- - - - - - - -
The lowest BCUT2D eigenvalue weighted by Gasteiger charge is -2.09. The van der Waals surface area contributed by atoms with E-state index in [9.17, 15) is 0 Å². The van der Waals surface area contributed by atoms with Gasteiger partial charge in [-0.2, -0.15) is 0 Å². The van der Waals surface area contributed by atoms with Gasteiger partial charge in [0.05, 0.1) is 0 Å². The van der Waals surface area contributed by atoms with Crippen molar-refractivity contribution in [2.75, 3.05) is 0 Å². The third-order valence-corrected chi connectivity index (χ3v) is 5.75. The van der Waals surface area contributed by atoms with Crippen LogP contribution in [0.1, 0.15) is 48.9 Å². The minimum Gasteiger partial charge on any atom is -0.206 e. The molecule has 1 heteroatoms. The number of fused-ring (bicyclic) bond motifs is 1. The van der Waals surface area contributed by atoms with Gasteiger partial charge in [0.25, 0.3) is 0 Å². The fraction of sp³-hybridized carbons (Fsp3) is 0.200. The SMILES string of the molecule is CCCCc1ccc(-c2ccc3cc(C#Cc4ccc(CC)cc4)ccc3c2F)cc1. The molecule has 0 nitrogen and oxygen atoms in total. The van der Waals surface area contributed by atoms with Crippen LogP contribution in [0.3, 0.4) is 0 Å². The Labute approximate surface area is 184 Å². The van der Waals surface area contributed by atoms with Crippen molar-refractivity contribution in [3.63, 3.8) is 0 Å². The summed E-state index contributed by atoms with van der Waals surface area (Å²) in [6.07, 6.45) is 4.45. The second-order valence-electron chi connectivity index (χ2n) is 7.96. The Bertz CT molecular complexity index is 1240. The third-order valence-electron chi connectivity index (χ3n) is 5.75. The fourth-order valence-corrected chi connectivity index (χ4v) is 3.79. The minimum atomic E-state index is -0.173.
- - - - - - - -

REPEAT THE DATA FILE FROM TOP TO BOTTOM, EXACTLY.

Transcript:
The lowest BCUT2D eigenvalue weighted by Gasteiger charge is -2.09. The van der Waals surface area contributed by atoms with E-state index in [9.17, 15) is 0 Å². The van der Waals surface area contributed by atoms with Gasteiger partial charge in [-0.2, -0.15) is 0 Å². The van der Waals surface area contributed by atoms with Gasteiger partial charge in [0.05, 0.1) is 0 Å². The van der Waals surface area contributed by atoms with Crippen molar-refractivity contribution in [2.75, 3.05) is 0 Å². The third-order valence-corrected chi connectivity index (χ3v) is 5.75. The van der Waals surface area contributed by atoms with Crippen LogP contribution in [0.1, 0.15) is 48.9 Å². The minimum Gasteiger partial charge on any atom is -0.206 e. The molecule has 1 heteroatoms. The number of fused-ring (bicyclic) bond motifs is 1. The van der Waals surface area contributed by atoms with Gasteiger partial charge in [0.25, 0.3) is 0 Å². The fraction of sp³-hybridized carbons (Fsp3) is 0.200. The SMILES string of the molecule is CCCCc1ccc(-c2ccc3cc(C#Cc4ccc(CC)cc4)ccc3c2F)cc1. The molecule has 0 nitrogen and oxygen atoms in total. The van der Waals surface area contributed by atoms with Crippen LogP contribution in [0.3, 0.4) is 0 Å². The Labute approximate surface area is 184 Å². The van der Waals surface area contributed by atoms with Crippen molar-refractivity contribution in [3.63, 3.8) is 0 Å². The summed E-state index contributed by atoms with van der Waals surface area (Å²) in [6.07, 6.45) is 4.45. The second-order valence-electron chi connectivity index (χ2n) is 7.96. The Bertz CT molecular complexity index is 1240. The third-order valence-electron chi connectivity index (χ3n) is 5.75. The fourth-order valence-corrected chi connectivity index (χ4v) is 3.79. The minimum atomic E-state index is -0.173.